MELVIN: The women.

GOSK: The women and Brett Kavanaugh.

JONES: And Brett Kavanaugh.

ROKER: Right.

GOSK: I mean, you know, these are people with families, with lives, with children, think about how it deeply affected them, and then consider what they said at the end of their book, and this is an extraordinary thing they did because New York Times reporters don’t do this at the end of an article, they said “You know, we’re going to have to say how we feel about this at the end.” And they basically do this, they say, “You know what, because of our reporting, which is substantial, we think these women are credible. But hang on, hang on, because Brett Kavanaugh, Brett Kavanaugh has lived an exemplary life as an adult. He is a family man. He is an accomplished federal justice. And he was raked over the coals, his family was raked over the coals. Was that what should have happened to this man?”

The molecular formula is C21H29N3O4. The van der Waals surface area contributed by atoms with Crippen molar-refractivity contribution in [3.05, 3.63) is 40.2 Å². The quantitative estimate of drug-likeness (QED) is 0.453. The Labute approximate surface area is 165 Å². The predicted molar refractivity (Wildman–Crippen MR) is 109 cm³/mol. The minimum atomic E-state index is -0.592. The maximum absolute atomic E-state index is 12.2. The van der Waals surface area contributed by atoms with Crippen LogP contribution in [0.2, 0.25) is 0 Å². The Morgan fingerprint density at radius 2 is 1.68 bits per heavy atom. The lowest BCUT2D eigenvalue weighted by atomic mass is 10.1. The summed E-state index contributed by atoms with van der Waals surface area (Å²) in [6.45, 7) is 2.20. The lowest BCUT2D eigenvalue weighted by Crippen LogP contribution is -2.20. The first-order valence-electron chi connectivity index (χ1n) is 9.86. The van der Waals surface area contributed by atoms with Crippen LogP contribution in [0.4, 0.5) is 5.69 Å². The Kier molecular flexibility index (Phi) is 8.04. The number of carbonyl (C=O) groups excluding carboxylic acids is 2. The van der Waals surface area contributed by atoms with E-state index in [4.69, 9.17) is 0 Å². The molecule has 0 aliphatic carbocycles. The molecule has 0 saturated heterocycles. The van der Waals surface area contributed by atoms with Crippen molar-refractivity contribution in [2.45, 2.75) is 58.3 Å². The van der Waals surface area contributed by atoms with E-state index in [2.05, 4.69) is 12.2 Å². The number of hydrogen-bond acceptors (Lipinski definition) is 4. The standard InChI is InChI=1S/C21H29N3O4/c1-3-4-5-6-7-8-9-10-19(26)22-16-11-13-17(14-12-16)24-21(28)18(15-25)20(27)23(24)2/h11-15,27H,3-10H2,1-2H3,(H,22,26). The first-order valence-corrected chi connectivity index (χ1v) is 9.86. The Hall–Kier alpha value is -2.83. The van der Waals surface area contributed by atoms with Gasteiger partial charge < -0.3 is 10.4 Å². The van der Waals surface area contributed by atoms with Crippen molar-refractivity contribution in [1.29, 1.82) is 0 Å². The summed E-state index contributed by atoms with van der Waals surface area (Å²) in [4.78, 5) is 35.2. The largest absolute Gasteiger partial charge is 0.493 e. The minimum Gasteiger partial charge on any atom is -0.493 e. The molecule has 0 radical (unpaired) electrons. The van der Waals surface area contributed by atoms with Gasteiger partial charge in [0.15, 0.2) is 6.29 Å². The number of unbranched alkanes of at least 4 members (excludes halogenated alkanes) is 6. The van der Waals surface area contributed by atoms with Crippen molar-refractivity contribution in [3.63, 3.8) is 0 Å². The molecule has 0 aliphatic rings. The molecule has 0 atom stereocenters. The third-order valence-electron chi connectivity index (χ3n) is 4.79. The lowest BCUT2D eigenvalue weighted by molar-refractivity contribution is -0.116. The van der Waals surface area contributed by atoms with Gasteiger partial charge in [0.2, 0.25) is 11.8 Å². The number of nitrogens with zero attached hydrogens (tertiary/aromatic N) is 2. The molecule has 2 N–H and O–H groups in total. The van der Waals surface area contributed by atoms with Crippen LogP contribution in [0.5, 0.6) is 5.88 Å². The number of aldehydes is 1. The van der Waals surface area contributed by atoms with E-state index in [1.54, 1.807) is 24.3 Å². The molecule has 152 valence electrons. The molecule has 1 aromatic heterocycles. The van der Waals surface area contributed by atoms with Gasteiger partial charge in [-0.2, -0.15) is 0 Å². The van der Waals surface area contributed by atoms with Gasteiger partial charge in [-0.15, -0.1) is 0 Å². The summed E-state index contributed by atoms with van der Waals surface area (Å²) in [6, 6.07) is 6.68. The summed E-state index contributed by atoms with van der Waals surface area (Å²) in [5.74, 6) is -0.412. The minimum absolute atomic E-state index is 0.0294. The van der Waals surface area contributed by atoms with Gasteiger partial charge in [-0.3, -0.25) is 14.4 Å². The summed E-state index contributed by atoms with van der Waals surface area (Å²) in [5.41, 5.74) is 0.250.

ROKER: And he’s also lifted up a lot of women as a law clerk – as a judge.

GOSK: Absolutely. He walked the walk, Al. He had female law clerks. He supported them. Many of those women talking about that in this book, about how – how much he supported their involvement in the federal judicial process. I mean –

MELVIN: It doesn’t sound like – I mean, it sounds like obviously it’s exhaustively researched –  but it does not sound like people are going to be satisfied...

JONES: On either side.  

MELVIN: ...if they are already on –

GOSK: They will not.

MELVIN: But I think that the question that you asked in that piece, and this could be the title of another book, what does this climate mean for the truth? That is perhaps the question of our day.

GOSK: I also asked them, who are the victims in all of this? And Kate Kelly said, “You know what, we are all the victims of this. Every single one of us.”

MELVIN: Stephanie Gosk, we should point out by the way that we reached out to Justice Brett Kavanaugh who declined to comment on the book.